PITTSBURGH – In isolation, it is certainly not a make-or-break game for Luis Ortiz.
However, when the 24-year-old right-hander takes the mound for the Pittsburgh Pirates to start Wednesday afternoon against the St. Louis Cardinals at PNC Park, it will begin a stretch that certainly could define the rookie’s future.
Ortiz has made 14 previous starts and one relief appearance for the Pirates. There have been times when he has looked like he could develop into an above-average major-league starting pitcher and other times when he appears to have no business being in the big leagues.
On May 22, Ortiz was outstanding when he held the hard-hitting Texas Rangers to two runs in 7.2 innings for his first major-league win. Then there was the July 4 outing against the Dodgers in Los Angeles when he was rocked for six runs in 3.1 innings, leading to a demotion to Triple-A Indianapolis.
Ortiz pitched six times for Indy since then and was 2-3 with a 7.66 ERA. He gave up five runs in 4.2 innings in his last outing, a no-decision against St. Paul last Friday.
That performance certainly does not inspire a whole lot of confidence that Ortiz can mow through the Cardinals’ lineup, even if St. Louis is on course to finish in last place for the first time since 1990.
The Pirates, though, are running out of pitching options with 36 games remaining in the season. They have just two traditional starters at this point with Mitch Keller and Johan Oviedo.
And Oviedo is also being watched closely. The 25-year-old has already pitched a career-high 145.1 innings over 26 starts.
The Pirates say they feel Ortiz is ready to return to the big leagues. Of course, it would be a first if they said he shouldn’t be in the majors.
“We sent him down, and one of the core messages was just to make sure that his foundation was similar to the way it was last year when we saw him come to the big leagues,” Shelton said. “We feel like we’re making progress toward that. Working on the fastball, the fastball velocity has been there. Overall, the delivery has been cleaner. And foundational, he’s in a way better spot.”
The concern with Ortiz has been an inability to add a third pitch to complement his fastball and slider. Like many pitchers, Ortiz has struggled to master the changeup or even make it a decent offering. The slider is a work in progress, too, though not to the point of the changeup.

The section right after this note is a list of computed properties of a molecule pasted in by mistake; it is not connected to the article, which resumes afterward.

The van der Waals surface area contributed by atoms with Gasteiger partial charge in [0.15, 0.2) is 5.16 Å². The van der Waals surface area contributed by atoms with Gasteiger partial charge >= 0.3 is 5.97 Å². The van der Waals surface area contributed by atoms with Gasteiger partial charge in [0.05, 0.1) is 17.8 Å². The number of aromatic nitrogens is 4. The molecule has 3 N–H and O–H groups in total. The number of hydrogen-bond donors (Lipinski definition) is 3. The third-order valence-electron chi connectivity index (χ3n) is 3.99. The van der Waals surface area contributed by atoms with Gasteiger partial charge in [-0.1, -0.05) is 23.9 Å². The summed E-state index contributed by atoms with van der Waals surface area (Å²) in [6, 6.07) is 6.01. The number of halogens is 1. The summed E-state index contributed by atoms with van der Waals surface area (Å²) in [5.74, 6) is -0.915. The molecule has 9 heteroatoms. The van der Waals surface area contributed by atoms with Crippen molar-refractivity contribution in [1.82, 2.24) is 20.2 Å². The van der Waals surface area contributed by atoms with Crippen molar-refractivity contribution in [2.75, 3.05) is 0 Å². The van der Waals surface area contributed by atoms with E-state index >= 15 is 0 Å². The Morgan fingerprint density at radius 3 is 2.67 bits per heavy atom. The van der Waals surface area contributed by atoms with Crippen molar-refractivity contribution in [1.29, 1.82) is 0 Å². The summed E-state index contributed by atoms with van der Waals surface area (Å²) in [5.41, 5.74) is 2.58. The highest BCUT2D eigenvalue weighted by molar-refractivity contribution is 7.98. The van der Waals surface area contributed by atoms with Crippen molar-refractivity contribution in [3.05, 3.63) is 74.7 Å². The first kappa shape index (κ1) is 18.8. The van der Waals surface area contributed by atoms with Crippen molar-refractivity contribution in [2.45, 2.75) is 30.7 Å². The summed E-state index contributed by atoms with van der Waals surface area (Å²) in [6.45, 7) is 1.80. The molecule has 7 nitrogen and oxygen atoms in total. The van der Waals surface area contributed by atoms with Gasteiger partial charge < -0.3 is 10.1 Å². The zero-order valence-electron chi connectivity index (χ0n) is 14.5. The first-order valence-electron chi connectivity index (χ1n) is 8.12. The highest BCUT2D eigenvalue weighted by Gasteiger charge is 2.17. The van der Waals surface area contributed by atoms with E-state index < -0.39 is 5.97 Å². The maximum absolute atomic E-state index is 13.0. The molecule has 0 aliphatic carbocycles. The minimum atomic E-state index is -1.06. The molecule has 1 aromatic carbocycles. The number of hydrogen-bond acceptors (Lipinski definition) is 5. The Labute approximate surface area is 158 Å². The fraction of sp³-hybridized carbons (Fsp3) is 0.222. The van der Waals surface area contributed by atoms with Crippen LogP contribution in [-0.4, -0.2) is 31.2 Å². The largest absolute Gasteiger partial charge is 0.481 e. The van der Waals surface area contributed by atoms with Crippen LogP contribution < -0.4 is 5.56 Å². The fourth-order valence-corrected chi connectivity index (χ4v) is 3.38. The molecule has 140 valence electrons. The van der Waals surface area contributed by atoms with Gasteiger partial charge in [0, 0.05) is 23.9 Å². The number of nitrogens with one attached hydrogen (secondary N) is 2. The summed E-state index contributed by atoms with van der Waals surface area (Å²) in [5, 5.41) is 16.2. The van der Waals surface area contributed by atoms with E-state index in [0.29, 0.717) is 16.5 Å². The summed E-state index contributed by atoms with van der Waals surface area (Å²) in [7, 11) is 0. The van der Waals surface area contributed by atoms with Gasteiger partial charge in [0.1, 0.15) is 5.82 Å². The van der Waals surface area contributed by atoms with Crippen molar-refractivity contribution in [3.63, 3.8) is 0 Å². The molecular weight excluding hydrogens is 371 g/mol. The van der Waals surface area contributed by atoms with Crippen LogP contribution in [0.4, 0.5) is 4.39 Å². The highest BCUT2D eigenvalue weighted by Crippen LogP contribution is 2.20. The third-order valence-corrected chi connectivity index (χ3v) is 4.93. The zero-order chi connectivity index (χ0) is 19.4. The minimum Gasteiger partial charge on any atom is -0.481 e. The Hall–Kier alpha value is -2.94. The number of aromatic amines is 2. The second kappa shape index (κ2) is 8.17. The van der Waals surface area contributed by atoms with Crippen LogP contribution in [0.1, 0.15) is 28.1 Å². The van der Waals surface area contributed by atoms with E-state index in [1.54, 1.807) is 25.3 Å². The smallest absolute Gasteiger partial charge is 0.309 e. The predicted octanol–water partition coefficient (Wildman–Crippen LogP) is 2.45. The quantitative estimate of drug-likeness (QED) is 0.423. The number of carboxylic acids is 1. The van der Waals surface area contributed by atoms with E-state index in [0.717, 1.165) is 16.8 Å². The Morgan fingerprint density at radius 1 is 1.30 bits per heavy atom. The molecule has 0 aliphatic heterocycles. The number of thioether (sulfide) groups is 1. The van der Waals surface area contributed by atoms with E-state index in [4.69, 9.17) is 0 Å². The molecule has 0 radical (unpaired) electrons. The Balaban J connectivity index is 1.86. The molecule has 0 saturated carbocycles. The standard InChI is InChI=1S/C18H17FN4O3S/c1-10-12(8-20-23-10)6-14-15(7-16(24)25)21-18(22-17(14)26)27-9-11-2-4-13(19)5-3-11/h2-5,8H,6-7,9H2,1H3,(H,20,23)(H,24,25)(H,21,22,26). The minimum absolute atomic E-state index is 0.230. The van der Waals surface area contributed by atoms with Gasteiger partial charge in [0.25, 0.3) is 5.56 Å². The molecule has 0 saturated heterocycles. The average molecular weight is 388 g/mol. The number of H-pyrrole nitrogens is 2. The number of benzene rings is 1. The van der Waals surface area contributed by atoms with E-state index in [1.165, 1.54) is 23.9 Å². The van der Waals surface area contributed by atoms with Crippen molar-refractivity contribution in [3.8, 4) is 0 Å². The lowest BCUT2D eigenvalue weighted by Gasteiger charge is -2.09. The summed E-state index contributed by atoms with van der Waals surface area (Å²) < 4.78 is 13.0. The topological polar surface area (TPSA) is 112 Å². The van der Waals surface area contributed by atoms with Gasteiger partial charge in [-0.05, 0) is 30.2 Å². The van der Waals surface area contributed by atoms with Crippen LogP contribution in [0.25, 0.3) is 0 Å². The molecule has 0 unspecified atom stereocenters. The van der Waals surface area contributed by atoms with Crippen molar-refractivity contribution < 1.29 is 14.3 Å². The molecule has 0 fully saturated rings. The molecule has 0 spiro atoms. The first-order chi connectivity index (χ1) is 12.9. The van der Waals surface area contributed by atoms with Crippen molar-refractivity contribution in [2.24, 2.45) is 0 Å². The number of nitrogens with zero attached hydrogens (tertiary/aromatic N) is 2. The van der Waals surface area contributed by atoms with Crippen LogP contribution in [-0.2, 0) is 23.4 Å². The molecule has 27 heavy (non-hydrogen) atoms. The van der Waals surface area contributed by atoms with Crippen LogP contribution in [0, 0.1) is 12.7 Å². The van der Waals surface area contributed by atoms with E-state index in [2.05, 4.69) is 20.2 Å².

“You cannot rely on one pitch in the big leagues,” Shelton said. “You cannot rely on one pitch without lack of execution. The foundation of that, besides the delivery, was execution of pitches. Not just the fastball but all three pitches.”
Ortiz has also had a drop in velocity this season. He averaged 98.4 mph on his four-seam fastball during his first four career starts in 2022 but that number is down to 96.1 this year.
Again, the Pirates say they are not concerned. Of course, they never seem concerned about anything, so take the lack of concern for what it’s worth.
“I think we’re going to see more 95-98 than we are 100,” Shelton said. “Last year was a little bit of adrenaline from a kid who went from Double-A to Triple-A in the big leagues. There are very few guys who sit at 100 and even sit at 99. If he’s 95-98, I think we’re going to be in a good spot.”
Ortiz is kind of hard to figure out. He came out of nowhere to become a top prospect last season but has been so-so at best in 2023.
Minor-league statistics aren’t always predictive of major-league performance for pitchers. However, his 4.09 ERA over 319 innings in the farm system gives some reason for pause, at least in my eyes.
So, I haven’t been so willing to jump on the Ortiz hype train. Now, he gets a chance to prove me wrong and, more importantly, establish himself as a long-term big-league pitcher.